Baton Rouge area schools working to increase security

Area schools are strengthening emergency procedures by investing in security upgrades on campuses across East Baton Rouge Parish.

The East Baton Rouge Parish School System is in the planning stages to put to use a $295,000 grant awarded to the city. The Justice Department funds will be used to update security systems at 10 schools and add up to 180 new cameras on campuses across the parish.

No timeline has been set for the updates, says Taylor Halsey Gast, director of communications and public relations for the Baton Rouge school system.

Central Community Schools Superintendent Jason Fountain says most of the district’s schools were outfitted with cameras, school resource officers and security plans prior to the highly-publicized shootings that have occurred at schools across the country in recent years. Since the shootings, however, the district has been more proactive with student discipline, getting outside help for students who show behavioral and mental problems.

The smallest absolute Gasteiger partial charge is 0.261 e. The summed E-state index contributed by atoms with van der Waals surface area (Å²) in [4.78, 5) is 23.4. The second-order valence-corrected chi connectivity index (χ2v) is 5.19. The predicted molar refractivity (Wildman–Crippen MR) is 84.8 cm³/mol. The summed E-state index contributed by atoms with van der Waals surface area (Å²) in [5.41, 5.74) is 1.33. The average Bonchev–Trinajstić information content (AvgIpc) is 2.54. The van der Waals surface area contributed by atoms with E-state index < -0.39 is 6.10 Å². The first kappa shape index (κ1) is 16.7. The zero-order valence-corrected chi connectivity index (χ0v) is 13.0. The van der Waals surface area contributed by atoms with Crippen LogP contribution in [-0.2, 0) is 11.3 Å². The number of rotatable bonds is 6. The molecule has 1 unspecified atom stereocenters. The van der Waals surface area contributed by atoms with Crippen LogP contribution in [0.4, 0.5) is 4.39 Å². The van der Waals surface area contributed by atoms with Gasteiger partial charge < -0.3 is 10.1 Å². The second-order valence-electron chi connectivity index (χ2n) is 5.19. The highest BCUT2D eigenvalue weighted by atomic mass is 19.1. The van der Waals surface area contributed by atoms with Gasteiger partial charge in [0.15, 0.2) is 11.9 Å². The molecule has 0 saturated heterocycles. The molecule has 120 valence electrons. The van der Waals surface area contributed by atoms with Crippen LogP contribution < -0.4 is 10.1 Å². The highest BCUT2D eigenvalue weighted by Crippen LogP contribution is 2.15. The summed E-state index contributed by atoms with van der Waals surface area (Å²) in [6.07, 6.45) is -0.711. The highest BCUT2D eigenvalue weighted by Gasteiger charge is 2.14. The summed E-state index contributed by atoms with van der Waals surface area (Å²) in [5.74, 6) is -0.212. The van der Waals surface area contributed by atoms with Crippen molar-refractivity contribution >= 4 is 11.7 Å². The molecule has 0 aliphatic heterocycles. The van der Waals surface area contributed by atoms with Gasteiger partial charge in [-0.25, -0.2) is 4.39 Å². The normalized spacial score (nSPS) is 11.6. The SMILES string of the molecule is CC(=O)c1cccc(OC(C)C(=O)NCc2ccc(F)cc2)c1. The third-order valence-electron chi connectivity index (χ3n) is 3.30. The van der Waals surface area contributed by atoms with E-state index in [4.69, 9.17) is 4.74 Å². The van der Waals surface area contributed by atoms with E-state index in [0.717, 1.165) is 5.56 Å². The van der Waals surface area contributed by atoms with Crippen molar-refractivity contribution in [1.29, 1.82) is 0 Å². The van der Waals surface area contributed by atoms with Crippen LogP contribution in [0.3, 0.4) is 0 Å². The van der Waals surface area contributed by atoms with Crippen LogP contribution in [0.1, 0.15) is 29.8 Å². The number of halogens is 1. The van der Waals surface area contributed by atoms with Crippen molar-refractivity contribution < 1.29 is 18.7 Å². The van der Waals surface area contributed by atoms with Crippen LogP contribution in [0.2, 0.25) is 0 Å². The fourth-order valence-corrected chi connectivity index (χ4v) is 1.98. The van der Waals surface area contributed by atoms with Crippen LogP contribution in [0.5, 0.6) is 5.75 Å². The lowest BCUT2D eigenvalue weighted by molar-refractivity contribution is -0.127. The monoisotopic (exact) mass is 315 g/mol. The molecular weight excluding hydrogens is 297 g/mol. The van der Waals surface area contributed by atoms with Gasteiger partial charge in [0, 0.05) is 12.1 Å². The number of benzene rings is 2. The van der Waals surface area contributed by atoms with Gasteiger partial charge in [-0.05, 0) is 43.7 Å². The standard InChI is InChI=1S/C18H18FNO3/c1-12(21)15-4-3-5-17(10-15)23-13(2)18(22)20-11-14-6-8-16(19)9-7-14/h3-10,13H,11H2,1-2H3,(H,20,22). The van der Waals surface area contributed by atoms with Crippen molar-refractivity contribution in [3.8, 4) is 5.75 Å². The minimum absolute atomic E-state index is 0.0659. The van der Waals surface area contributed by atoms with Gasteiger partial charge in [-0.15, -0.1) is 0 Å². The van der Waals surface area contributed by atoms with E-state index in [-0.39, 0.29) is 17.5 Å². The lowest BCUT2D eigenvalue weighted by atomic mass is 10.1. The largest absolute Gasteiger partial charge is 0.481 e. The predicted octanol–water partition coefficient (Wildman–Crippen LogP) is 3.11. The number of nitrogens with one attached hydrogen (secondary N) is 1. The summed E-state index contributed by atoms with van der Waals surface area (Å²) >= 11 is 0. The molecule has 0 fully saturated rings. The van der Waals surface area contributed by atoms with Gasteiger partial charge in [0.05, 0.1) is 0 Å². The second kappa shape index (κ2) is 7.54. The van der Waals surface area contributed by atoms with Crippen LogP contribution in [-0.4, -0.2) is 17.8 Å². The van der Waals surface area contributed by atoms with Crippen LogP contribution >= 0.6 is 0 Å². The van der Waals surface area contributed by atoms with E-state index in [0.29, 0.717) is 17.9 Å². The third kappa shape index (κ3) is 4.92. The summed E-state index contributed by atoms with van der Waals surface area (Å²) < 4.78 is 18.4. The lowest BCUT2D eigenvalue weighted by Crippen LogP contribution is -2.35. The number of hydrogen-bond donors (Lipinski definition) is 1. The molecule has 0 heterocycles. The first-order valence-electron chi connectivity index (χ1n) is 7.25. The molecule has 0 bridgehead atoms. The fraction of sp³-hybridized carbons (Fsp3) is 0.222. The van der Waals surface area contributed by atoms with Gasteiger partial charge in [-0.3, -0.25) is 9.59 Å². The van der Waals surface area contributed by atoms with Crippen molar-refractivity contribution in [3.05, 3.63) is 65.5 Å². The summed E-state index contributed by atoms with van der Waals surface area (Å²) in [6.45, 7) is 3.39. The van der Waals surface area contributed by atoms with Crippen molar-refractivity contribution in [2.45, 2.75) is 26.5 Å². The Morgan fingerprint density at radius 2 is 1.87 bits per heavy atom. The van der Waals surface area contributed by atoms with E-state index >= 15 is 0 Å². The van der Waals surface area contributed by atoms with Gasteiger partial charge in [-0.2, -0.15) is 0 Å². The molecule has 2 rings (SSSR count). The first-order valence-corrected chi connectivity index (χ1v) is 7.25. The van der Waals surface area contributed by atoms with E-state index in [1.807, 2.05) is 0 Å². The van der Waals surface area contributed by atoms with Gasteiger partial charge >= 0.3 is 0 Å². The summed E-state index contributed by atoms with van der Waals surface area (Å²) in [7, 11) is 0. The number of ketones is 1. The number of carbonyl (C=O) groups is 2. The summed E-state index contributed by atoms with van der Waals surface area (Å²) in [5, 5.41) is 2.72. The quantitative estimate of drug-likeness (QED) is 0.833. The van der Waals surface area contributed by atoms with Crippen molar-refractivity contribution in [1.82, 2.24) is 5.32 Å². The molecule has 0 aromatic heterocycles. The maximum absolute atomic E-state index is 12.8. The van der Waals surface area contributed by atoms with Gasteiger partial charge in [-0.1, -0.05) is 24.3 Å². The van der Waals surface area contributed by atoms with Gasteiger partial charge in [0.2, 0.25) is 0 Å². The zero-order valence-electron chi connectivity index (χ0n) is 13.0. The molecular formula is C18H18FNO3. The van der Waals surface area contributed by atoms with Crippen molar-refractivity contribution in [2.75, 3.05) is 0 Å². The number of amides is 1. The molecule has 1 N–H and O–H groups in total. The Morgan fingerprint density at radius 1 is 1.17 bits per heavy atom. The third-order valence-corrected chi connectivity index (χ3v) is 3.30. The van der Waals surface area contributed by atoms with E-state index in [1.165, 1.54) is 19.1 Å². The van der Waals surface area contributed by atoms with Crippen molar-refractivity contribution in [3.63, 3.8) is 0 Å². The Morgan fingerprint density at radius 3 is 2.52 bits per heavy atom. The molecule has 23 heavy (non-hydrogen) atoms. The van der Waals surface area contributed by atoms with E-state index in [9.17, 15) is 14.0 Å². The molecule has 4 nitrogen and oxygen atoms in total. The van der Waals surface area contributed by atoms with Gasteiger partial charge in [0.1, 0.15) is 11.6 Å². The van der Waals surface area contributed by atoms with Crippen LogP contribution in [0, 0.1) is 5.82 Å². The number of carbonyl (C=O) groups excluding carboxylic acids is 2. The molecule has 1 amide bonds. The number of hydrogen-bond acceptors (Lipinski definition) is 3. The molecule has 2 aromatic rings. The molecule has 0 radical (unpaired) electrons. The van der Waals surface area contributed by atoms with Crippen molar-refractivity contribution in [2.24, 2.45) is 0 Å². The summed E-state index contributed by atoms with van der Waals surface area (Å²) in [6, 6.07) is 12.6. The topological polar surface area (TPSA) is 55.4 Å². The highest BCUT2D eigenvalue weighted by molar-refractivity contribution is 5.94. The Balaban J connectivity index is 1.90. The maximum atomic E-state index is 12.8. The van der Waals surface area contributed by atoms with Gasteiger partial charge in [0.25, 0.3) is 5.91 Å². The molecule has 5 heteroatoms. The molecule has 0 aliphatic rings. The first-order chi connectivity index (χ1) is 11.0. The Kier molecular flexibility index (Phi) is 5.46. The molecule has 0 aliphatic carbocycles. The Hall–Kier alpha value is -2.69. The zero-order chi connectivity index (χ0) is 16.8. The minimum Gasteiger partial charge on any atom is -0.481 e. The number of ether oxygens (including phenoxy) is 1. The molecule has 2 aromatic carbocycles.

“It’s important to take the time not only to talk about shootings, but to think through (scenarios) and be very vigilant and proactive; not just sit back and be reactive,” Fountain says.

Outside of public schools, officials at St. Joseph Academy would not say whether campus security upgrades are planned this year, but note the private school has several security methods in place.

At Catholic High, school officials are implementing a master plan for campus and security, which includes extending hours for security staff and lighting, fencing around the campus perimeter and control-access gates.

Phase one of the plan was finished last summer, and the second phase is expected to wrap up later this month, says school President Gene Tullier. The security upgrades aren’t cheap, but Tullier insists the investment is part of “prudent operations in today’s age.”

“Immediately after (the school shooting in Parkland), Florida, we did an extensive evaluation on what we need to do in response to keep the community safe,” Tullier says. “Security cameras, fences and personnel are all important. You need and want all those things, but our focus is building community in the school, taking care of students and teaching them to take care of one another.”

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